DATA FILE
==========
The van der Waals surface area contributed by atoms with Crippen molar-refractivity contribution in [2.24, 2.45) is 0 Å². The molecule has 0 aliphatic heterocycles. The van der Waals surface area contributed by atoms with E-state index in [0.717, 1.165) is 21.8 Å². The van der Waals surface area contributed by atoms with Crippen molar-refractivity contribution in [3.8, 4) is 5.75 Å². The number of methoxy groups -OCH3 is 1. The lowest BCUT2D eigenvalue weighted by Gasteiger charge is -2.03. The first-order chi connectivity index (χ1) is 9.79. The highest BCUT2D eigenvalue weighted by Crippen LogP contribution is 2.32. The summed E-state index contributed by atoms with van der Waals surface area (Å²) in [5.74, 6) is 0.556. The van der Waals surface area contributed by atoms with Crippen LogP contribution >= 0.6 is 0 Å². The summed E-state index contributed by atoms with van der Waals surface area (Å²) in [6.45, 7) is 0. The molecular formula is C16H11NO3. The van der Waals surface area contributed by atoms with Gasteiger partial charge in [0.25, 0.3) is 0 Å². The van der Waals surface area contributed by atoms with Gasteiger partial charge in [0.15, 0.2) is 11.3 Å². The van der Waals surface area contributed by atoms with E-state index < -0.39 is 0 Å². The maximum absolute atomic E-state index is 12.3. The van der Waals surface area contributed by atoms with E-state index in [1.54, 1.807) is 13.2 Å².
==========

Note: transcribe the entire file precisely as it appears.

The van der Waals surface area contributed by atoms with Crippen molar-refractivity contribution in [2.24, 2.45) is 0 Å². The molecule has 0 aliphatic heterocycles. The van der Waals surface area contributed by atoms with E-state index in [0.717, 1.165) is 21.8 Å². The van der Waals surface area contributed by atoms with Crippen molar-refractivity contribution in [3.8, 4) is 5.75 Å². The number of methoxy groups -OCH3 is 1. The lowest BCUT2D eigenvalue weighted by Gasteiger charge is -2.03. The first-order chi connectivity index (χ1) is 9.79. The highest BCUT2D eigenvalue weighted by Crippen LogP contribution is 2.32. The summed E-state index contributed by atoms with van der Waals surface area (Å²) in [5.74, 6) is 0.556. The van der Waals surface area contributed by atoms with Crippen LogP contribution >= 0.6 is 0 Å². The summed E-state index contributed by atoms with van der Waals surface area (Å²) in [6.45, 7) is 0. The molecular formula is C16H11NO3. The van der Waals surface area contributed by atoms with Gasteiger partial charge in [0.25, 0.3) is 0 Å². The van der Waals surface area contributed by atoms with Gasteiger partial charge in [0.15, 0.2) is 11.3 Å². The van der Waals surface area contributed by atoms with E-state index < -0.39 is 0 Å². The maximum absolute atomic E-state index is 12.3. The van der Waals surface area contributed by atoms with E-state index in [1.54, 1.807) is 13.2 Å².